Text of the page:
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LAUSD Class Sizes Put On Trial By Teachers Union Seeking More Jobs

Gracie Zheng |
October 6, 2011 | 11:20 p.m. PDT

Staff Reporter

UTLA Secretary speaks at mock trial (Gracie Zheng)
UTLA Secretary speaks at mock trial (Gracie Zheng)

The union that represents Los Angeles' public school teachers held a mock trial Thursday to blame the school district for allowing excessive class sizes, which the union said has led to falling class attendance, less time for personal instruction and fewer resources for students. 

"Order in the court!" David Lyell, the secretary of the United Teachers Los Angeles, shouted as he acted as the prosecutor and hammered a fake judge's mallet on the podium top, kicking off the "trial" outside Manual Arts High School in South LA. 

"This is a civil rights issue," he said. "We need real reform, not the kind espoused by millionaires who think they know how to fix public education because they have a copy of 'Stand and Deliver' on DVD." 

More than 140 schools reported overcrowding classrooms in the district, according to the union's recent survey. Venice High School has up to 50-plus in some math classes and up to 75-plus in P.E. classes.  

Class size for elementary schools should be in the lower 20s and in middle schools and high schools no more than 30-1, said Warren Fletcher, president of UTLA.  

"The class size is large anyway. However, right now because the school district is continuing to keep 1,200 educators laid off and away from their classes, the class sizes are even larger than other years," he said. 

LAUSD issued a joint statement with LA’s Promise Thursday to provide additional support to Manual Arts High School.

“It is absolutely crucial that all parties come together to assess and make adjustments to ensure the best outcome and environment for our students,” said Superintendent John E. Deasy in the statement.  

L.A. Unified acknowledged a $55 million year-end surplus from 2010-11. UTLA demanded the District use the budget windfall to bring back as many as 662 teachers and professionals to classrooms.

Students from Manual Arts High School joined the mock trial against the school district.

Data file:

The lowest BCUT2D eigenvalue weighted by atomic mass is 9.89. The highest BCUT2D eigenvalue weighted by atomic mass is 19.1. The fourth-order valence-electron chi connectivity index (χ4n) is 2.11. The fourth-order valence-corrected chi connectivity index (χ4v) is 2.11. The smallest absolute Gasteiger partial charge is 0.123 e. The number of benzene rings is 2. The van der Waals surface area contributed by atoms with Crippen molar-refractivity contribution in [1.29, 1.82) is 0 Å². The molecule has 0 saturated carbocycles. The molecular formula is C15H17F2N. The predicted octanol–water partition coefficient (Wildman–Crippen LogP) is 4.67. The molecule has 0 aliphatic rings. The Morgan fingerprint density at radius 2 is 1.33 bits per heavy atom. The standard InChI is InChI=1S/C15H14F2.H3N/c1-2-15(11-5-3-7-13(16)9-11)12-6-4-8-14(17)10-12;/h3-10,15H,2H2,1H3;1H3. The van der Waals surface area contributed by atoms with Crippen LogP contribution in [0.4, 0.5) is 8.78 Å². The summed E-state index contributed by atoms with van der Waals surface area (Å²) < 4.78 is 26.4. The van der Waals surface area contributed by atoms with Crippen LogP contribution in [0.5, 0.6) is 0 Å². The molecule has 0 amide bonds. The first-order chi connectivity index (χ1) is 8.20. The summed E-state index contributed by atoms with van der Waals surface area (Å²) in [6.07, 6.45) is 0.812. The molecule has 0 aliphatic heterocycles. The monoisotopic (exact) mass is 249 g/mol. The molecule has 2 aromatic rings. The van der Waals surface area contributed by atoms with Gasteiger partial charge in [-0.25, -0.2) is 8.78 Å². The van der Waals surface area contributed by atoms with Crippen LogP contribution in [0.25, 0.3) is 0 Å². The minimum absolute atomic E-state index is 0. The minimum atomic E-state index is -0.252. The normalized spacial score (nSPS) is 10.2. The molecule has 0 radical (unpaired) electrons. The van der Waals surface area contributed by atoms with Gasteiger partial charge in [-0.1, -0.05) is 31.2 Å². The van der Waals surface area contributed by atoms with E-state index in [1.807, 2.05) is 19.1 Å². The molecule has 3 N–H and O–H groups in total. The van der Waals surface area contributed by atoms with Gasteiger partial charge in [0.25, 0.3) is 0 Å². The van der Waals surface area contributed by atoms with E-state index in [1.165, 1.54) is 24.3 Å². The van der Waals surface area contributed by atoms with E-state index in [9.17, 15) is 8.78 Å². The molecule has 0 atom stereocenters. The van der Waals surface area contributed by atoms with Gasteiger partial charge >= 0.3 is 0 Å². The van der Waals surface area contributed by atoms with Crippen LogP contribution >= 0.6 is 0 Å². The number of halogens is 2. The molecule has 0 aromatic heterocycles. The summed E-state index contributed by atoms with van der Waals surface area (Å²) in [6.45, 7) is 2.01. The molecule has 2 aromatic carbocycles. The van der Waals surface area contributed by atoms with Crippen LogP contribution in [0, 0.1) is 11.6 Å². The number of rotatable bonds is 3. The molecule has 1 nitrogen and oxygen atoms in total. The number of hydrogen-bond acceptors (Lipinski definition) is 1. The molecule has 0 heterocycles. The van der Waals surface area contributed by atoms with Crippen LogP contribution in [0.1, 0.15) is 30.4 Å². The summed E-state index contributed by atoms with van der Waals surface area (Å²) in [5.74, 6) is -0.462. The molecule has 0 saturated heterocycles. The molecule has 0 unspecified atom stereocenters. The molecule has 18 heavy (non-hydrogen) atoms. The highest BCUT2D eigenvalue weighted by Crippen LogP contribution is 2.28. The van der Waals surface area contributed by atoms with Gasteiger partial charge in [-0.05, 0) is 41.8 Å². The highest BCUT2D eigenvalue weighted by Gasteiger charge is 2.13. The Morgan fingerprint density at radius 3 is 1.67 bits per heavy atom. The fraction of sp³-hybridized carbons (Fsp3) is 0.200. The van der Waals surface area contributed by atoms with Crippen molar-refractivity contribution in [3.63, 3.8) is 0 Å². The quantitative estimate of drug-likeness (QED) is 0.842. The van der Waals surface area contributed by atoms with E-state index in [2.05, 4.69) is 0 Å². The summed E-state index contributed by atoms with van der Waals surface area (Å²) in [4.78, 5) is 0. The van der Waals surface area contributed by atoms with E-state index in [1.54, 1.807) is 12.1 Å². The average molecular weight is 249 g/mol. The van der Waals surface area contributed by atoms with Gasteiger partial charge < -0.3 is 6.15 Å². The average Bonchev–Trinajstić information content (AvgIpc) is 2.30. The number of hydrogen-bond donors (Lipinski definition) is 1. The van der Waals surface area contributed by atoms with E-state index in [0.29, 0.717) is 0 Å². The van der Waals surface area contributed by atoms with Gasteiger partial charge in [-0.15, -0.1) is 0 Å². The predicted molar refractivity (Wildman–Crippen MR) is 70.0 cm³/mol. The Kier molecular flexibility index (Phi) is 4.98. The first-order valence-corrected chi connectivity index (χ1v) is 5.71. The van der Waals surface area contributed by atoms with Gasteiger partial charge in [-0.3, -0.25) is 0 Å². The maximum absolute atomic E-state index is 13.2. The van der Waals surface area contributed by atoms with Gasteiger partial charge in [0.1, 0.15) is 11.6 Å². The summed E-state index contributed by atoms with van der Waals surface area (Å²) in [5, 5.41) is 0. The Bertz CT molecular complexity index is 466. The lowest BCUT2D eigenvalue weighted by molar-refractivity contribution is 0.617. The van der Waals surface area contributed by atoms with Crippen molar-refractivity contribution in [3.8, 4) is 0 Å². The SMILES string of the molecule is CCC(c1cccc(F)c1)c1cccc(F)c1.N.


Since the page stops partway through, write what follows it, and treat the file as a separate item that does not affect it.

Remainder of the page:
Andrea Leyva, a senior at Manual Arts High School, found it difficult to maintain good grades as she doesn’t have access to the library or a computer lab where she can study or print paper.

She said she and her classmates have to race to class for one of the coveted chairs because there are not enough. Some students sit on counter tops, folding chairs, and on the floor.

“My art class has 50 students and no art supplies. I was issued a 10th grade book due to the deficiency while I was taking a 12th grade AP English class,” she said.  

Delona Washington, a senior from the same school, is in a class of 45 students. “We want to learn stuff, but people are talking loudly. You can’t hear anything,” she said. She said she preferred a class of 25 or less.

Overcrowding classrooms frustrate both teachers and students.

“When you fire teachers, you increase class size,” said Travis Miller, an English teacher at Manual Arts High. “This is not an issue of teacher comfort. Class size is a professional requirement.”

He said increased class size not only makes their job difficult, but dangerous.

Jeremy Davidson, an art teacher at Manual Arts High, told L.A. Times he walked off his job after a group of unruly ninth-graders hijacked his sixth-period drawing class.

Cheryl Kono, a parent and former LAUSD Pupil Services & Attendance Counselor, urged L. A. School District to rehire staff, decrease the over-crowdedness, and have a sense of hope. “The students want to be in school. They want to learn. Parents do care,” she said. 

MULTIMEDIA: Union demands LAUSD rehire laid-off teachers

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